Another year, another round of new TV models hitting the retail shelves.  It’s that time of year again, when TV manufacturers start to bring out their shiny new toys to tempt shoppers into ditching their old screens and upgrading to shiny new ones.  But TVs don’t really change much from year to year, do they?  Let’s take a look at some basic TV specs to see how the industry has changed over the past couple of years.

Size Range

Two years ago, the most prevalent screen size found in retail was between 40- and 49-inches.  TVs sized between 50- and 59-inches came next, followed by a rapid drop-off in the number of placements as screen sizes reached into the 60-inch and above territory.  Last year, the most popular screen size shifted into the 50- to 59-inch range, with a healthy presence in all sizes between 30- and 69-inches.  Going into spring refresh season in 2015, the most popular screen size remains within the 50- to 59-inch size range, but the presence of 60- and even 70-inch and above models is growing.  We should continue to see a trend of slight increases in size class this year when new models are placed on the shelf.

Lighting Type

Another basic spec that has changed over the past couple of years is the type of lighting used in TVs.  The old CCFL-lit LCD TVs of previous years were still present in low-end TVs in March 2013, but reduced their presence drastically by March 2014, pushed out by brighter LED-lit models.  Today, there are no CCFL-lit TVs on the market.  The same progression is happening with Plasma TVs, which have been reduced to a slim presence in retail and will disappear as soon as last year’s models clear the channel.  OLED, the young upstart, has had a rough beginning due to its high cost and low manufacturing yield.  LED will remain the dominant lighting type for many years to come.


Maybe the biggest change to hit the TV market in the past couple of years is the arrival of 4K, or Ultra HD, resolution.  While the new UHD models were only a blip on the retail radar prior to the spring refresh of 2013, they now make up nearly 20% of retail placements.  Ultra HD’s share of shelf will likely increase during 2015’s spring refresh season, as new models are introduced with smaller screen sizes and lower prices than previously offered.  Interestingly, much of the growth of 4K seems to be coming at the expense of 1080p models, rather than 720p TVs.  Much of the reason for this is that high-end 1080p models are now being replaced with 4K TVs, while the low-end, small-screen market continues to be made up primarily of 720p TVs.


Obviously, Ultra HDTVs command a premium over full 1080p HD models, but prices are changing there as well.  Retail net prices continue to drop year-over-year across all resolutions, even more so mid-March as retailers try to clear out older models before the new ones arrive to the shelf.  The average price for a 720p TV dropped by 16% since March 2014 but remains above $200.  Full 1080p HD TVs lost 21% of their average price and went from $1,074 in 2014 to $846 today.  But the most dramatic price drop is found in Ultra HDTVs, which saw a 39% year-over-year decrease in average price and fell to $3,198 this month.  Prices should continue to fall with the 2015 models hitting the market as manufacturers attempt to capture share of this new sales opportunity.  Increased volume, smaller screen sizes, and more competition from other manufacturers will combine to drive prices down even further.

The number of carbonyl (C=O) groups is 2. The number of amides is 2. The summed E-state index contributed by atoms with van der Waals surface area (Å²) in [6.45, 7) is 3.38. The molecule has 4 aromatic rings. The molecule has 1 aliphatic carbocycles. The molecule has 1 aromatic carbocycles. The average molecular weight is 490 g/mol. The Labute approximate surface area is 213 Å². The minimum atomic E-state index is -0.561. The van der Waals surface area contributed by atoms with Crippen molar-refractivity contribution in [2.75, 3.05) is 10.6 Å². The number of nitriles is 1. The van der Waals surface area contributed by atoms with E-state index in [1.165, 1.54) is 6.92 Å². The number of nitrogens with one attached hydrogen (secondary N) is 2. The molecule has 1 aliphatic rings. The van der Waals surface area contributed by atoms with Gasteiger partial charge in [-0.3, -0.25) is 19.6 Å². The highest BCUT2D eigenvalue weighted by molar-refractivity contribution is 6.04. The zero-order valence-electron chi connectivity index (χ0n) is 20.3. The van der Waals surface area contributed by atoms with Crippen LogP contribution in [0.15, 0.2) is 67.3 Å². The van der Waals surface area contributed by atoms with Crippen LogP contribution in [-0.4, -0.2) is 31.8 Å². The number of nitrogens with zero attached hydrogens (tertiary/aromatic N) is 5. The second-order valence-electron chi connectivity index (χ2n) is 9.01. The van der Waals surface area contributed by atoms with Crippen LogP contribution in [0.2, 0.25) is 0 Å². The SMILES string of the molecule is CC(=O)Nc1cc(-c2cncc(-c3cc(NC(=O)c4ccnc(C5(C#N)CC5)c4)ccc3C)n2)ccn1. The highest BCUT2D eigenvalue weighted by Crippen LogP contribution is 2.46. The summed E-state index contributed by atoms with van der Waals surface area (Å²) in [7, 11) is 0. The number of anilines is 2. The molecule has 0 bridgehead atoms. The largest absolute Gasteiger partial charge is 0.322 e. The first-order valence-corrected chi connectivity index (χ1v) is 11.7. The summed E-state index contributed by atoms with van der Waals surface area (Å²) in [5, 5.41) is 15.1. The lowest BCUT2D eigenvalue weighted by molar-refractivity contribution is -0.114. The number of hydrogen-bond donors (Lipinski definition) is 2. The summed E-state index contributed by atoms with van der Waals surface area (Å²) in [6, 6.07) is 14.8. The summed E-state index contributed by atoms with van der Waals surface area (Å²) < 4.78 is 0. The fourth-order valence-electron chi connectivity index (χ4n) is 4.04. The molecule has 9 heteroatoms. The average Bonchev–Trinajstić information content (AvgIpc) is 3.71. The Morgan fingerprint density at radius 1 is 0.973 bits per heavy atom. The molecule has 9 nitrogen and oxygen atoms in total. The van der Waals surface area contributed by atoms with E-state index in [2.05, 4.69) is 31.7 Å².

Smart Functions

Perhaps the most-requested feature for TV shoppers, Smart functions have grown in retail shelf share over the years.  Two years ago, Smart TVs made up less than 40% of retail placements.  Over the past two years, Smart TV share of shelf has increased to make up more than 60% of the retail shelf.  That number is only expected to increase as the technology becomes standard and TV manufacturers are forced to compete against set-top box products such as Apple TV, Roku, and Amazon Fire.  Watch for an increase in Smart functions in lower-end models, smaller-screen TVs, and manufacturers who have not previously offered the feature.

3D Functions

And finally, a feature that never quite hit the mark with consumers: 3D functions.  Two years ago, 3D functions were found in 25% of all TVs in retail, but the feature never caught on with consumers in any significant way and manufacturers began dropping it.  By this year, 20% of models on the shelf offer 3D functions, and that number is expected to shrink further during the upcoming refresh.  The spec can be found on high-end models and many Ultra HDTVs, mostly as a feature used to bulk up the specs list, and not as a selling point.  We can expect the number of TVs with 3D functions to dwindle and die out over the next few years.

The next few months in the TV market will be a time of big change as old models are cleared out and new models are brought in.  It will also be a time of slight shifts in overall trends that take years to take shape.  TVs are getting larger, but remaining bright.  Resolution is getting better, but prices are falling.  Models are getting smarter, yet images are remaining two-dimensional.  We will find out next year if the trends will continue, or if the market will be hit with a new set of changes in the meantime.